Gestational hypertension (high blood pressure)
Chest | Cardiology | Gestational hypertension (high blood pressure) (Disease)
Gestational hypertension is a form of high blood pressure in pregnancy. It occurs in about 5 to 8 percent of all pregnancies. Another type of high blood pressure is chronic hypertension--high blood pressure that is present before pregnancy begins.
Causes and Risk factors
Gestational hypertension can develop into preeclampsia. This condition occurs most often in young women with a first pregnancy. It is more common in twin pregnancies, in women over the age of 35, in women with chronic hypertension or who had hypertension in a previous pregnancy, in African-American women, and in women with diabetes. With high blood pressure, there is an increase in the resistance of blood vessels.
This may hinder blood flow in many different organ systems in the expectant mother including the liver, kidneys, brain, uterus, and placenta.
There are other problems that may develop as a result of gestational hypertension. Placental abruption (premature detachment of the placenta from the uterus) may occur in some pregnancies. Gestational hypertension can also lead to fetal problems including intrauterine growth restriction (poor fetal growth) and stillbirth.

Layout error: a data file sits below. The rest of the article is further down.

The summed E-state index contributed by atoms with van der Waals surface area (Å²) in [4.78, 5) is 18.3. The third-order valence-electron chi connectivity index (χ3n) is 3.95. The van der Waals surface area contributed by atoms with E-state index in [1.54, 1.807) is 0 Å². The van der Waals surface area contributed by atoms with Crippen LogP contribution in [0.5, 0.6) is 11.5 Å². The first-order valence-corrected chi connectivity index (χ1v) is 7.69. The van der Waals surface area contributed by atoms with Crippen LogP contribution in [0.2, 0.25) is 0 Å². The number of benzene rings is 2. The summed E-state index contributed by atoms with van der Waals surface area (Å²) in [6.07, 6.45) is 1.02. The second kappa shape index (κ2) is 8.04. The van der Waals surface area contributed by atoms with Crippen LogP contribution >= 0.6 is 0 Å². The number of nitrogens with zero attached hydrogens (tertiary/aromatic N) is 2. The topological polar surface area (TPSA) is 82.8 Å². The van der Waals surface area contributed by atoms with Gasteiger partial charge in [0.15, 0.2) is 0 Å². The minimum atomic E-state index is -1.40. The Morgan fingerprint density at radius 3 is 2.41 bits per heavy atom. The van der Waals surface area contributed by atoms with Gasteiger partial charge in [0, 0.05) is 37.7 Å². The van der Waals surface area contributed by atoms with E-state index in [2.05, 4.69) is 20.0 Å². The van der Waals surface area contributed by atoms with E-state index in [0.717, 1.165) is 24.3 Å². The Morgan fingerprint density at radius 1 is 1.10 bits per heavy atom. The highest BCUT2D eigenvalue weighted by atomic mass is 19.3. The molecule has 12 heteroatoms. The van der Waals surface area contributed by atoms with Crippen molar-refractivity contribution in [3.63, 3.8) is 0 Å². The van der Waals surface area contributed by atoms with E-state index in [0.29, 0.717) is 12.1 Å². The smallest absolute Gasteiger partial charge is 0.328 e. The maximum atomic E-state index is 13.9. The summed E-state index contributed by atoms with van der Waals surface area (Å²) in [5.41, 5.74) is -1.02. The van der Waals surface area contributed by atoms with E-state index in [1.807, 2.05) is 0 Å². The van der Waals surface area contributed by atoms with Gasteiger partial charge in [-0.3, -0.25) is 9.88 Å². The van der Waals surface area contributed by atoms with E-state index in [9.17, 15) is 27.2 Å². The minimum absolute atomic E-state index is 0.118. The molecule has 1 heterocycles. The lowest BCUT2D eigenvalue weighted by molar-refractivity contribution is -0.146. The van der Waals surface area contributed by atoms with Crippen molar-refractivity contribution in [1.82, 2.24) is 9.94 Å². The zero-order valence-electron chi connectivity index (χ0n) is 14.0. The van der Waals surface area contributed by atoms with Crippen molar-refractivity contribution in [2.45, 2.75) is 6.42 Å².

Diagnosis and Treatment
The following are the most common symptoms of high blood pressure in pregnancy. However, each woman may experience symptoms differently. Symptoms may include:
(1) Increased blood pressure
(2) Protein in the urine
(3) Edema (swelling)
(4) Sudden weight gain
(5) Visual changes such as blurred or double vision
There is no specific treatment, but is monitored closely to rapidly identify pre-eclampsia and its life-threatening complications (HELLP syndrome and eclampsia).
Drug treatment options are limited, as many antihypertensives may negatively affect the fetus; methyldopa, hydralazine and labetalol are most commonly used for severe pregnancy hypertension. ...